Scheinman’s affinity for folk idioms led directly to her expansive collaboration with Frisell, her most consequent and protean musical relationship. Ever since he first invited her to perform at the Vanguard, just weeks after 9/11, she’s been the thread running through a series of singular Frisell ensembles, from the polyglot Intercontinentals and the Gerhard Richter-inspired 858 Quartet to the music of John Lennon and Frisell’s score for the revelatory photos of Arkansan Mike Disfarmer. At the risk of oversimplifying two dauntingly complex artists, there’s a beautiful symmetry to the way that Scheinman and Frisell intersected. The guitarist, who first earned his reputation as a house musician for ECM and a denizen of the Downtown scene, had made his fateful sojourn to Nashville, which sparked his ongoing investigation into American roots music. “He came from the future into the past,” says Scheinman, who was still a new face on the scene trying to make sense of where her rural roots fit into Gotham’s cosmopolitan aesthetic.

“When Bill called me to play the Vanguard for the first time he sent me a stack of music,” she recalls. “It was mostly originals, but then I came to these old fiddle tunes that I knew very well, and Hank Williams tunes that I knew through the jukebox in the bar in Petrolia. I don’t know if I intentionally tried to hide it, but there have definitely been periods of trying to assimilate into the urban, sophisticated New York jazz scene when it didn’t seem appropriate to mine this area, which is why being asked to play ‘Cluck Old Hen’ with Bill at the Vanguard was, like—right! This is someone who listens to music without judgment, who actually hears that this is good stuff and it’s totally valid, valuable music. Hank Williams and Sonny Rollins, they’re right there with each other.”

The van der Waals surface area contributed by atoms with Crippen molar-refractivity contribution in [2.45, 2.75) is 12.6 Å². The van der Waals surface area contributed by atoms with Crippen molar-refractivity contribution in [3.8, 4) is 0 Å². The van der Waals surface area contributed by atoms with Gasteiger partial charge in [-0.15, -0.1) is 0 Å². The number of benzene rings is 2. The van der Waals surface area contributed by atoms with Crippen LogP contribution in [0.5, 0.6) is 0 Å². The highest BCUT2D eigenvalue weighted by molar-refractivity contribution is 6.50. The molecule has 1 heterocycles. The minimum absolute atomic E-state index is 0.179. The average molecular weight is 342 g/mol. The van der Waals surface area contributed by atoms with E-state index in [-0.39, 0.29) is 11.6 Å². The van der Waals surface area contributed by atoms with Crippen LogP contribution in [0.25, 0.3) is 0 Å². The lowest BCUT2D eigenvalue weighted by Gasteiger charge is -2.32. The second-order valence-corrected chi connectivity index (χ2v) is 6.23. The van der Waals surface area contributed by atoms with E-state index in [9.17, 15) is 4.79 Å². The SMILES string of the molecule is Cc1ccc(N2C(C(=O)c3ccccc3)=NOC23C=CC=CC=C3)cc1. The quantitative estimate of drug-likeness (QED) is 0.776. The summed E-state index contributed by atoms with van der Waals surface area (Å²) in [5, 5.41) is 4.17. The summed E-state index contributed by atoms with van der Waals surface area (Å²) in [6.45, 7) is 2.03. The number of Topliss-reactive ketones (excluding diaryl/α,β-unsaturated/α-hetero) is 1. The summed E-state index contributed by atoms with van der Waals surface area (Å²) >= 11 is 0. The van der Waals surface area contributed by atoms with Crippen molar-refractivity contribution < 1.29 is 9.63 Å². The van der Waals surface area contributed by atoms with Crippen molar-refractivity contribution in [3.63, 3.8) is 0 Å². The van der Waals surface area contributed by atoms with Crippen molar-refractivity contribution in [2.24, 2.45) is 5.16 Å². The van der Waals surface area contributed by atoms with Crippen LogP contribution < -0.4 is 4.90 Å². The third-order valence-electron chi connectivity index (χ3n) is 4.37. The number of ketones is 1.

More than Scheinman’s deep familiarity with old-time tunes, Frisell cottoned to her social approach to music making, which harkens back to the family hearth. Their creative relationship has flourished “musically and spiritually,” Frisell says, because “she’s just so wide open. I didn’t grow up sitting around the campfire playing. She learned in more of a folk, oral-tradition kind of way. She’s completely schooled in a formal way, too, but as a child her experience of music was really hanging out with her father, and it fit perfectly with what I was thinking about. I was learning a lot from her, from the way she would learn a song not from reading the music, but from having someone show it to her, sing it to her. And she already knew the words to a lot of the old tunes.”